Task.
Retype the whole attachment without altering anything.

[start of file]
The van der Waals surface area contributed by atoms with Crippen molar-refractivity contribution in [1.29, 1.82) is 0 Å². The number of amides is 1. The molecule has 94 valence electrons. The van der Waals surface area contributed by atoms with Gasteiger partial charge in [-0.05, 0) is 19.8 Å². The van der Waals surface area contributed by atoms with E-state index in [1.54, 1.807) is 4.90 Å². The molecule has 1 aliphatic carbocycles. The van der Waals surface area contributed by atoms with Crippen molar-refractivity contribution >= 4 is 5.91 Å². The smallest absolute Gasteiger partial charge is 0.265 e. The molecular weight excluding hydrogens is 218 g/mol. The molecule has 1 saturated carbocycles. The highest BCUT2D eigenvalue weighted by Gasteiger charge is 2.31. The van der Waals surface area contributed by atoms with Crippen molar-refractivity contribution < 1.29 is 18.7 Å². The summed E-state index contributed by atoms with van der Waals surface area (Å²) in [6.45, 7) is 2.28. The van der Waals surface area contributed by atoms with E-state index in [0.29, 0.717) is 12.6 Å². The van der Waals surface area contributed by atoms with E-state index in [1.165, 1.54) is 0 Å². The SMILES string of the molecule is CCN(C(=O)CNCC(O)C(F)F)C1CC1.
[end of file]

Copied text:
The van der Waals surface area contributed by atoms with Crippen molar-refractivity contribution in [1.29, 1.82) is 0 Å². The number of amides is 1. The molecule has 94 valence electrons. The van der Waals surface area contributed by atoms with Gasteiger partial charge in [-0.05, 0) is 19.8 Å². The van der Waals surface area contributed by atoms with E-state index in [1.54, 1.807) is 4.90 Å². The molecule has 1 aliphatic carbocycles. The van der Waals surface area contributed by atoms with Crippen molar-refractivity contribution >= 4 is 5.91 Å². The smallest absolute Gasteiger partial charge is 0.265 e. The molecular weight excluding hydrogens is 218 g/mol. The molecule has 1 saturated carbocycles. The highest BCUT2D eigenvalue weighted by Gasteiger charge is 2.31. The van der Waals surface area contributed by atoms with Crippen molar-refractivity contribution < 1.29 is 18.7 Å². The summed E-state index contributed by atoms with van der Waals surface area (Å²) in [6.45, 7) is 2.28. The van der Waals surface area contributed by atoms with E-state index in [0.29, 0.717) is 12.6 Å². The van der Waals surface area contributed by atoms with E-state index in [1.165, 1.54) is 0 Å². The SMILES string of the molecule is CCN(C(=O)CNCC(O)C(F)F)C1CC1.